The gift of a school
After decades of war and displacement, southern Sudan is only now beginning to stand on its feet. The landmark referendum vote for self-determination on 9 January 2011 means that southern Sudan will soon become an independent nation – and will be responsible to its citizens more than ever before. Official independence from the north will be declared on 9 July 2011, the expiration of the 2005 Comprehensive Peace Agreement (CPA).
The challenges ahead are daunting. Healthcare and nutrition rates are abysmal, very few people have access to clean water or sanitation, and the education system is starting from scratch. Southern Sudan has one of the lowest literacy rates in the world, and less than 25% of an estimated 2.2 million primary school-aged children are enrolled in school. Millions of adults are not educated past the primary level, and in most cases are illiterate. There is a severe shortage of teachers, with an average teacher-to-student ratio of one teacher for every 100 students.
Rain stops school
Most classes take place under the shade of a tree, which sounds idyllic, but when the seasonal rains begin it means that schools simply close because they have nowhere dry to hold their studies. The situation is discouraging and disruptive for millions of young students who want to learn. Educated youth are the backbone of a developing nation, and children and teachers in southern Sudan are eager to improve their situation. They just need the resources.
In addition, hundreds of thousands of southern Sudanese returnees have been coming back home from the north since October 2010, with over 1,500 people still returning every week. Many fear that they will be forced out of their homes in the north come independence day, and all want to be first-class citizens in their own country.
Due to the thousands of new returnee children in Lakes State, the Jiir primary school still has two classes under trees to host the great number of new students, despite their newly constructed classrooms. Across the country, schools are struggling to integrate thousands of returnee students who were in Arabic-language schools in the north. The hope is that these students can join South Sudan’s English-language schools eventually, attend after-school programmes, or when necessary, the government of South Sudan can create transitional schools to accommodate the growing numbers.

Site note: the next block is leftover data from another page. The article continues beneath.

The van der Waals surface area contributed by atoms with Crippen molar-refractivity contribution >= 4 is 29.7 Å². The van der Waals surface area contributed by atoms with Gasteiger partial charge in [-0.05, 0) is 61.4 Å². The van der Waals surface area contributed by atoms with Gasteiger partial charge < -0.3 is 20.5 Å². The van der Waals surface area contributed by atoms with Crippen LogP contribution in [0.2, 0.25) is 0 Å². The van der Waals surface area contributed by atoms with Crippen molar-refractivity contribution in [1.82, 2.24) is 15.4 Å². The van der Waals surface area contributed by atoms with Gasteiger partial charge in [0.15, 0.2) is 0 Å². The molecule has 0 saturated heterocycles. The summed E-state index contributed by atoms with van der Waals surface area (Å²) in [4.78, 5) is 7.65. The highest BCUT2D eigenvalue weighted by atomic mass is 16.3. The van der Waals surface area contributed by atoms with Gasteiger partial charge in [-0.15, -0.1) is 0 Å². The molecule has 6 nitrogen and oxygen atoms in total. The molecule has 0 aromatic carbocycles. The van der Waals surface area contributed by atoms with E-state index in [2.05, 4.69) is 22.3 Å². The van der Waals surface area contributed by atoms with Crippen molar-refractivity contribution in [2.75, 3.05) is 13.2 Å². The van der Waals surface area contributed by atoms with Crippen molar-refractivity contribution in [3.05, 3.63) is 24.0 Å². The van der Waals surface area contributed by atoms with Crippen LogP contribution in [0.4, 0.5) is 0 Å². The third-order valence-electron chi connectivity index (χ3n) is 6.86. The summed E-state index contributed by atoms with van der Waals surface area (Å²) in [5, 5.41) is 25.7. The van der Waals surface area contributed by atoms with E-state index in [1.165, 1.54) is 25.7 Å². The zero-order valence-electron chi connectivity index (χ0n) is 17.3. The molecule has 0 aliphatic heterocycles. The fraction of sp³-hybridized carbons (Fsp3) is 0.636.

In 2010, Save the Children supported 285 primary schools in 7 of southern Sudan’s 10 states, helping over 150,000 children to get a better education. This year, we plan to train nearly 900 teachers, and continue to handover renovated and rebuilt schools to the Ministry of Education.
Two new schools – in record time
On 2 April 2011, Save the Children inaugurated and handed over two primary schools to the Lakes State Ministry of Education, and the Jiir and Akoljal communities. The construction of the Jiir and Akoljal primary schools was supported by the Basic Services Fund of South Sudan. Due to the dedication of local authorities, school headmasters and Save the Children staff in Lakes State, the construction only took eight months to complete. The project is historic for that reason, along with many others, as construction usually takes 18-20 months to complete in Sudan due to the logistics of working in the rainy season and security along the roads.
It was pure joy, singing and dancing for more than 1,000 children who, prior to the new construction, were learning under trees at the Jiir and Akoljal primary schools in Rumbek Central Jiir Payam. Now these students can learn in a more comfortable environment, free from rain and dust. To see the happiness on the faces of the students and teachers was really special, in a country where a gift as small as a pen and notebook can make the difference in their education – to imagine the gift of receiving a new school is quite something.
Save the Children handed over eight classrooms, one borehole and nine latrines at the Jiir and Akoljal primary schools to the Lakes State Ministry of Education during a ceremony presided over by the Ministry of Education Director General. A total of 1,309 students (809 boys and 500 girls) are benefiting from the construction of classrooms, latrines and supply of 8,000 textbooks, recreational materials and other educational materials in these two schools. In Lakes State, a total of 36 classrooms, 54 latrines and 6 boreholes in eight schools will be handed over by the end April 2011. The authorities were so pleased that they contacted the local media to interview Save the Children staff and spread the word to neighboring states.
Save the Children also supports the Ministry of Education Go Back to School campaign, which includes teacher training, development of Parent Teacher Associations, and social advocacy teams targeting children to return to school. The project ends in December 2011.
Save the Children is supporting education, providing child-friendly spaces to keep returnee children safe as their parents get to work establishing their new lives, and supporting vulnerable families’ food security through a new cash-transfer programme. We’re also distributing essential goods to help people set up their new homes.
Find out more about how we’re helping in South Sudan